At Ninnan-ji the gardens, art, and cherries and plums were breathtaking.
After leaving Ninnan-ji, we took a taxi to Hanazono (Flower Garden) station, and took the train to Kyoto station for lunch and more sightseeing. It was when we left the restaurant in a department store that I realized I didn’t have my phone, which I have in a wallet case, was missing. The lost and found of the department store did not have it, and they suggested we go the police box in Kyoto train station.
Neighborhood police boxes are a familiar fixture in neighborhoods all over Japan. You are never far from a police box in Japan. The friendly police took all the details of my phone-wallet, and called the details into the Kyoto police’s central lost and found. It hadn’t been much more than an hour that it was lost, and already the police’s central lost and found had a report of a similar wallet-phone having been turned into the police box near Hanazone train station. We went back to Hanazone, visited the police box there, and retrieved my wallet-phone. All I had to do was unlock the phone to prove it was mine. The police also knew by my face that I was the one on the driver’s license in the wallet.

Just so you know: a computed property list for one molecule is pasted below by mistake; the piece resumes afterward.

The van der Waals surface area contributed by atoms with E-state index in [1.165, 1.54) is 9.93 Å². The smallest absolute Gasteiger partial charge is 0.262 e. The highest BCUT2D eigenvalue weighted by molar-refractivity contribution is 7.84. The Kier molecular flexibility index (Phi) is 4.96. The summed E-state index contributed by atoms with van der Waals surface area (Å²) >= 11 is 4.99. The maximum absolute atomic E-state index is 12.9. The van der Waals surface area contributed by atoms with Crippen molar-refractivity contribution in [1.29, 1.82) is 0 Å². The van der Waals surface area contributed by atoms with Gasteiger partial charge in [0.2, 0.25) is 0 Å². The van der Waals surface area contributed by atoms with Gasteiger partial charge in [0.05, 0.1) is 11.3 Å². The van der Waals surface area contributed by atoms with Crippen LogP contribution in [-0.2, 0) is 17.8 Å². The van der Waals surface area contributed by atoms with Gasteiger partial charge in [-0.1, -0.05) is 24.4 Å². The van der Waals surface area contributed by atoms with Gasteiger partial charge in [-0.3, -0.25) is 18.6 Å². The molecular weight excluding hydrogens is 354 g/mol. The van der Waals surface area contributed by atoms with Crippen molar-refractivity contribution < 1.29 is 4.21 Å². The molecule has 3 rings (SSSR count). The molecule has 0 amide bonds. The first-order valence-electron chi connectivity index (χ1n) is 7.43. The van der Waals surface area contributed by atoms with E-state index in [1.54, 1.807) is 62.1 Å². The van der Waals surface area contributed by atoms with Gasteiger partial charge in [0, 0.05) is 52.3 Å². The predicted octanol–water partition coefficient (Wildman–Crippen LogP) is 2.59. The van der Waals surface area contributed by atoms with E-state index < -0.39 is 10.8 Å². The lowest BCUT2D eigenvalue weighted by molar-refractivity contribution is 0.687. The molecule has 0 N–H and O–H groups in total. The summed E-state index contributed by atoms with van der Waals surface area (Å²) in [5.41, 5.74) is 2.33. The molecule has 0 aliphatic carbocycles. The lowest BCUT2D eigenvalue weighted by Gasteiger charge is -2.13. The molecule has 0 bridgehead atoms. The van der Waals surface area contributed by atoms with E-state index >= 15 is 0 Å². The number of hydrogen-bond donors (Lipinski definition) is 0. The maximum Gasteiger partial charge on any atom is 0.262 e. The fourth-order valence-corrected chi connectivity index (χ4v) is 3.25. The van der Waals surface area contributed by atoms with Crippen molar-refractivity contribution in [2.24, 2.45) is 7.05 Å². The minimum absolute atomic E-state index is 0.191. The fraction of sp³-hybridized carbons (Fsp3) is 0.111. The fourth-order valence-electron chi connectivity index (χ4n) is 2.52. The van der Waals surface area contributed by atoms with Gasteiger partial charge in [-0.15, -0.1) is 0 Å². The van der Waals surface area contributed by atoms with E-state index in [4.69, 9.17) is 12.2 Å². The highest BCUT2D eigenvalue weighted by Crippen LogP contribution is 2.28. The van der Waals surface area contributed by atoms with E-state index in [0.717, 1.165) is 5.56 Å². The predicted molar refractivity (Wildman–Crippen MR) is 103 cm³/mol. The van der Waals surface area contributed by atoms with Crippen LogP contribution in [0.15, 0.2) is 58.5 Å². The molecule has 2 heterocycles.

Evidently the wallet-phone had fallen out of my jacket pocket in the taxi because the taxi driver had turned it in to the police at Hanazone.
How many countries have a system of lost and found items where an item can be turned into the police in one neighborhood in a city and shortly thereafter any police in the city can check to see if a similar item has been turned in? Somethings can only happen in Japan.